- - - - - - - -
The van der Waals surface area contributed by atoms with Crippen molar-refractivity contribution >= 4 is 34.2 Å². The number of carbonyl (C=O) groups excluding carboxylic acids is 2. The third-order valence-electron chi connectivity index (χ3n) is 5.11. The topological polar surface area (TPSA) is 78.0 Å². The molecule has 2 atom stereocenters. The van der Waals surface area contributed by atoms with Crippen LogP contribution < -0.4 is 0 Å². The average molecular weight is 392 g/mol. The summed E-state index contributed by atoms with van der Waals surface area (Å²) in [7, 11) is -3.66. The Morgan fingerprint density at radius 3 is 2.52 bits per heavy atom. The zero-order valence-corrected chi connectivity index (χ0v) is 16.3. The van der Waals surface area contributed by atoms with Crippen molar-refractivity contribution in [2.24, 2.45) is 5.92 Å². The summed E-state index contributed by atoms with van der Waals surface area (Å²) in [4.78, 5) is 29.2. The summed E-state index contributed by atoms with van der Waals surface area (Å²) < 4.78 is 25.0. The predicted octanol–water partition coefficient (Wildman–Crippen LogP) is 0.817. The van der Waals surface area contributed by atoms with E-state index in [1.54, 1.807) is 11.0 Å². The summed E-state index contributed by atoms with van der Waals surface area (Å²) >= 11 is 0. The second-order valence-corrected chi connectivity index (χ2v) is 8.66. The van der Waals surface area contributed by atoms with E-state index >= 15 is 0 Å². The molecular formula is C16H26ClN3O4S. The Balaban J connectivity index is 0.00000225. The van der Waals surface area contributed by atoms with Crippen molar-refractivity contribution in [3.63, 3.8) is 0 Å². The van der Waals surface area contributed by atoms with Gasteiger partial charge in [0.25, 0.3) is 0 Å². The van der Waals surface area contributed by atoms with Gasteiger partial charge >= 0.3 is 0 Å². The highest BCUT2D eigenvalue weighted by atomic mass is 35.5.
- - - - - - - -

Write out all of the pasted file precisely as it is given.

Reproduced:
The van der Waals surface area contributed by atoms with Crippen molar-refractivity contribution >= 4 is 34.2 Å². The number of carbonyl (C=O) groups excluding carboxylic acids is 2. The third-order valence-electron chi connectivity index (χ3n) is 5.11. The topological polar surface area (TPSA) is 78.0 Å². The molecule has 2 atom stereocenters. The van der Waals surface area contributed by atoms with Crippen LogP contribution < -0.4 is 0 Å². The average molecular weight is 392 g/mol. The summed E-state index contributed by atoms with van der Waals surface area (Å²) in [7, 11) is -3.66. The Morgan fingerprint density at radius 3 is 2.52 bits per heavy atom. The zero-order valence-corrected chi connectivity index (χ0v) is 16.3. The van der Waals surface area contributed by atoms with Crippen molar-refractivity contribution in [2.24, 2.45) is 5.92 Å². The summed E-state index contributed by atoms with van der Waals surface area (Å²) in [4.78, 5) is 29.2. The summed E-state index contributed by atoms with van der Waals surface area (Å²) < 4.78 is 25.0. The predicted octanol–water partition coefficient (Wildman–Crippen LogP) is 0.817. The van der Waals surface area contributed by atoms with E-state index in [1.54, 1.807) is 11.0 Å². The summed E-state index contributed by atoms with van der Waals surface area (Å²) >= 11 is 0. The second-order valence-corrected chi connectivity index (χ2v) is 8.66. The van der Waals surface area contributed by atoms with E-state index >= 15 is 0 Å². The molecular formula is C16H26ClN3O4S. The Balaban J connectivity index is 0.00000225. The van der Waals surface area contributed by atoms with Crippen molar-refractivity contribution in [3.63, 3.8) is 0 Å². The van der Waals surface area contributed by atoms with Gasteiger partial charge in [0.25, 0.3) is 0 Å². The van der Waals surface area contributed by atoms with Gasteiger partial charge >= 0.3 is 0 Å². The highest BCUT2D eigenvalue weighted by atomic mass is 35.5.